Wednesday, December 17, 2014

How School-Age Child Poverty in Every County Compares with Prerecession Levels

      According to U.S. Census Bureau estimates released today, the poverty rate for school-age children had no statistical change in 2,199 counties between 2007 and 2013 while 928 counties experienced an increase and 15 showed a decline.
      The statistics are from the Small Area Income and Poverty Estimates program, which provides the only up-to-date, single-year income and poverty statistics for all counties and school districts — roughly 3,140 counties and nearly 14,000 school districts nationally. Data from the American Community Survey are an important input to these estimates.
      “County school-age child poverty rates are still above their prerecession levels in metropolitan areas of California, Nevada, Arizona, Florida, Georgia, the Carolinas, as well as the coastal areas of the Northeast and Great Lakes states,” said Wesley Basel of the Census Bureau’s Small Area Estimates Branch. “State and local programs use these statistics for distributing funds and managing school programs.”

      The findings show there were large concentrations in the South and West of the 972 counties with poverty rates statistically above the national average of 20.8 percent for school-age children. For example, in New Mexico and Mississippi, more than 80 percent of counties had poverty rates statistically greater than the national rate. Across the nation, 15 percent of school districts had poverty rates greater than 30 percent for school-age children.
      Conversely, 902 counties had poverty rates for school-age children that were statistically lower than the national rate. In five states, 80 percent of counties had rates lower than the national rate: Connecticut, New Hampshire, North Dakota, Rhode Island and Wyoming.
      The official poverty statistics for the nation were released in the fall showing a decline in thepoverty rate for children under age 18 from the previous year for the first time since 2000.
      Of the 40 counties with median household income estimated to be statistically higher than $80,000, more than two-thirds were in the northeast corridor of metropolitan areas stretching from Boston to Washington, D.C. Estimated median household income among these higher-income counties ranged to nearly $120,000. The U.S. median household income was $51,939.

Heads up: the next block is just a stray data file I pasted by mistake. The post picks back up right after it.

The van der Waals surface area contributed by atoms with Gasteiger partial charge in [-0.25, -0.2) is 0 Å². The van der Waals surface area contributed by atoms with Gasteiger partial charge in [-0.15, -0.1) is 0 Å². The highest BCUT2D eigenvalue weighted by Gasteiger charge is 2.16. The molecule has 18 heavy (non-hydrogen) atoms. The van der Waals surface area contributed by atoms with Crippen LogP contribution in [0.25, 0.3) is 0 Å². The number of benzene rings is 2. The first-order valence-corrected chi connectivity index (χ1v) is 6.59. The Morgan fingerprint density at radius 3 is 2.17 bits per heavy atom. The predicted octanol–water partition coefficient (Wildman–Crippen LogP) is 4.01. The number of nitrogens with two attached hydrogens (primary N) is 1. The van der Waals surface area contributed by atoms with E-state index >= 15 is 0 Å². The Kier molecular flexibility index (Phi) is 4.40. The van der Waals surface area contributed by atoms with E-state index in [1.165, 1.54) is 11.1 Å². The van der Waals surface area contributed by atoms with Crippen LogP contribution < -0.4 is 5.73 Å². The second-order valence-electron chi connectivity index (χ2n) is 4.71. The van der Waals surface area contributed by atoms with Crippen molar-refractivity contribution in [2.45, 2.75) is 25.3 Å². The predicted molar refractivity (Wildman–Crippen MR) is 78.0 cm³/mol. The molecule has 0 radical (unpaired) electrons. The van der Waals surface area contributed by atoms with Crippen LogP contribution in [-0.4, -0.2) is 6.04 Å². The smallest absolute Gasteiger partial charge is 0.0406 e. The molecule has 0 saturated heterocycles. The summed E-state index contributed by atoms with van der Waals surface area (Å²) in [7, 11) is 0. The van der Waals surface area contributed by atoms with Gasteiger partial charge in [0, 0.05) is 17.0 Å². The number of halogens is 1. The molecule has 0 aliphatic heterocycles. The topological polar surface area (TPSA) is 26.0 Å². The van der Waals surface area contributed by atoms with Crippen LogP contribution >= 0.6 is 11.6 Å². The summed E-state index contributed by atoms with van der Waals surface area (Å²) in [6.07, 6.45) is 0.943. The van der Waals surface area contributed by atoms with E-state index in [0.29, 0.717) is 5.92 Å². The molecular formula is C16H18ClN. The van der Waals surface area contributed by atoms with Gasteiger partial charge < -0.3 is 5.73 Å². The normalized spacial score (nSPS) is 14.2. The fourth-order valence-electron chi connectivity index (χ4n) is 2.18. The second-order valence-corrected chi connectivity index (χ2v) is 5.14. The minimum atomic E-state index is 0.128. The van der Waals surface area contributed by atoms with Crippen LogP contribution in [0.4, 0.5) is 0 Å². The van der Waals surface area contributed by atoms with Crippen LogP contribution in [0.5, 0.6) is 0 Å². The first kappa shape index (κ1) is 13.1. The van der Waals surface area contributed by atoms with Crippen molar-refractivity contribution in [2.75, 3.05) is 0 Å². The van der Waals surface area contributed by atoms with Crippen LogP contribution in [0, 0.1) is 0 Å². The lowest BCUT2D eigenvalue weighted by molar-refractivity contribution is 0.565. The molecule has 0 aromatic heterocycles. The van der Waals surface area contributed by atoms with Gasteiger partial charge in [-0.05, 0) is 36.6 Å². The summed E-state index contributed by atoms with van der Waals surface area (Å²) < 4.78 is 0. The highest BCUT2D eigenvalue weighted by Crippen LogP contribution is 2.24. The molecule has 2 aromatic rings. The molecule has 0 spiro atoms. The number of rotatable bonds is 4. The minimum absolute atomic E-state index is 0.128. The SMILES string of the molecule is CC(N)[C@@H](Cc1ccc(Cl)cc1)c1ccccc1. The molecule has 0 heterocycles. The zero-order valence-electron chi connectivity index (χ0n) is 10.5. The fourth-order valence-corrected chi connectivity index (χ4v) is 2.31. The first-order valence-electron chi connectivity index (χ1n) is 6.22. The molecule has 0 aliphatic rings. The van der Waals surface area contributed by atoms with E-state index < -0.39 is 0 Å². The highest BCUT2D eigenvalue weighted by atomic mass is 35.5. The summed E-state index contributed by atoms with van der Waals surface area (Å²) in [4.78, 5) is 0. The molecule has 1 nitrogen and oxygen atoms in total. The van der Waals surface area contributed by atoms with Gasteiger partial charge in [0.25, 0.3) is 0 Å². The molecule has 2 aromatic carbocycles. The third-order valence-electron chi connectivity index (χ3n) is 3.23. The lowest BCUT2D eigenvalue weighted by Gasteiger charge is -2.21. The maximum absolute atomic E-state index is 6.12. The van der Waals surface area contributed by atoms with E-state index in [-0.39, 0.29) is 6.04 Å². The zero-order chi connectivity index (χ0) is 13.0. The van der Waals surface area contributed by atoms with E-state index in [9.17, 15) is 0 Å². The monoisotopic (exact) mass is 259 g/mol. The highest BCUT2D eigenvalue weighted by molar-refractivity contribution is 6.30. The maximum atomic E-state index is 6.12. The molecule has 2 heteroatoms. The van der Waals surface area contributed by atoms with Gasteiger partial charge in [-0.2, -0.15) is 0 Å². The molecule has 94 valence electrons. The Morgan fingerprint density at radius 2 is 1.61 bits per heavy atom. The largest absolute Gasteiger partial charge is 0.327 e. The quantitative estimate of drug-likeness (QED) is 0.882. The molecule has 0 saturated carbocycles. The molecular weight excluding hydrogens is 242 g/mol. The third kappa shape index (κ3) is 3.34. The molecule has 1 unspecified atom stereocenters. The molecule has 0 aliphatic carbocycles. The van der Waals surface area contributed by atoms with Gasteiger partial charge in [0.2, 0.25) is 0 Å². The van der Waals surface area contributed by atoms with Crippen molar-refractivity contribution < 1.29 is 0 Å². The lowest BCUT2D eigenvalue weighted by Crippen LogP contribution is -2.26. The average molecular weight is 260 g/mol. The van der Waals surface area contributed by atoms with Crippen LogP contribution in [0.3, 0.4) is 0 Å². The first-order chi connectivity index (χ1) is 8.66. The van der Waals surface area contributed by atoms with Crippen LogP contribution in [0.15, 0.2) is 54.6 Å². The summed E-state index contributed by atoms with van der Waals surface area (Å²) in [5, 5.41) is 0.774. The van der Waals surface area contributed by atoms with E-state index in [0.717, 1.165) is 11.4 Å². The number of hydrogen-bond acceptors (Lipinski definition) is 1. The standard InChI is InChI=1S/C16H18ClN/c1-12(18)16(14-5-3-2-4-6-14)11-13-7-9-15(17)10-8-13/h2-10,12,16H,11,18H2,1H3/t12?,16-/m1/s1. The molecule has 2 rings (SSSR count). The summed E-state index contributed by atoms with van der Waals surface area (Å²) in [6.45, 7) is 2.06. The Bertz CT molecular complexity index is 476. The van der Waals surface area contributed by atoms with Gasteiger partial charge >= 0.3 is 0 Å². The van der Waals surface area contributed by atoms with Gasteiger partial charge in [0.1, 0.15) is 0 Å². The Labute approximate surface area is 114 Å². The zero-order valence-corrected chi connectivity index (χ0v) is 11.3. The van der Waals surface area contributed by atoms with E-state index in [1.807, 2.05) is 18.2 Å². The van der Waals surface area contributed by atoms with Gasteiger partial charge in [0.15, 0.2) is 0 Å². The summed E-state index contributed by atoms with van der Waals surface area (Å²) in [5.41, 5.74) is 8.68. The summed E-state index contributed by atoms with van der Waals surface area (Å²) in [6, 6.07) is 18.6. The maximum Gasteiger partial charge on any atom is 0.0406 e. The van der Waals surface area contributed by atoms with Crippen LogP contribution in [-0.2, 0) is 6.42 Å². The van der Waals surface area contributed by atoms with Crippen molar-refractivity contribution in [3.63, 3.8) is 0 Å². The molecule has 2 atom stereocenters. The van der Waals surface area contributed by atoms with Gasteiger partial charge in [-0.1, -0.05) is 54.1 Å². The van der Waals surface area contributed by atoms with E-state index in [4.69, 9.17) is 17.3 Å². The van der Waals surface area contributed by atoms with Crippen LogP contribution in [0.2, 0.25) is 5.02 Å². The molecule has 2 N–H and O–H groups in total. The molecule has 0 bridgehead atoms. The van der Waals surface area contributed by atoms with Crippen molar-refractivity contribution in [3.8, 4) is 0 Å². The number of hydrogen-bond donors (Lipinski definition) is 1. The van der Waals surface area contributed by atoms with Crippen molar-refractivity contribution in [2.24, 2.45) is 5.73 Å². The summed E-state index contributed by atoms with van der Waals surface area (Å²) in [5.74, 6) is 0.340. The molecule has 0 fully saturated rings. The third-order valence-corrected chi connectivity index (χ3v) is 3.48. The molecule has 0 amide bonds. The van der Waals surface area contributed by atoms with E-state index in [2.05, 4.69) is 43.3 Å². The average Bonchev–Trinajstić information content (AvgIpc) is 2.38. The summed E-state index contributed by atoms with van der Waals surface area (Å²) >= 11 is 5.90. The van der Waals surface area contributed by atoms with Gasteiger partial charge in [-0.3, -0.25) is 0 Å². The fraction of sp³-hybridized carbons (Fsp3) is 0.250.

About the Small Area Income and Poverty Estimates
      The Small Area Income and Poverty Estimates program provides statistics on the total number of people in poverty, the number of children younger than age 5 in poverty (for states only), the number of children ages 5 to 17 in families in poverty, the number younger than age 18 in poverty and median household income. At the school district level, estimates are available for the total population, the number of children ages 5 to 17 and the number of children ages 5 to 17 in families in poverty.
      This release includes publication of 2013 Small Area Income and Poverty Estimates (SAIPE): An Overview, which presents income and poverty trends and explains the sources and approach. Also available is an interactive data and mapping tool, allowing access to statistics for every county and school district by selecting the geographic area. More information can be obtained from the Small Area Income and Poverty Estimates main page.
      The estimates combine the latest data from the American Community Survey with aggregate data from federal tax records, the Supplemental Nutrition Assistance Program, decennial censuses and the Population Estimates Program.
      Statistics from the Small Area Income and Poverty Estimates program are an input to the allocation formula for Title I of the Elementary and Secondary Education Act, which observes its 50th anniversary in April 2015. Title I distributes funding to school districts based on the number and percentage of low-income children. The U.S. Department of Education will use the 2013 estimates to allocate fiscal year 2015 funds for Title I and other Department of Education programs to states and school districts for use primarily in the 2015-2016 school year.

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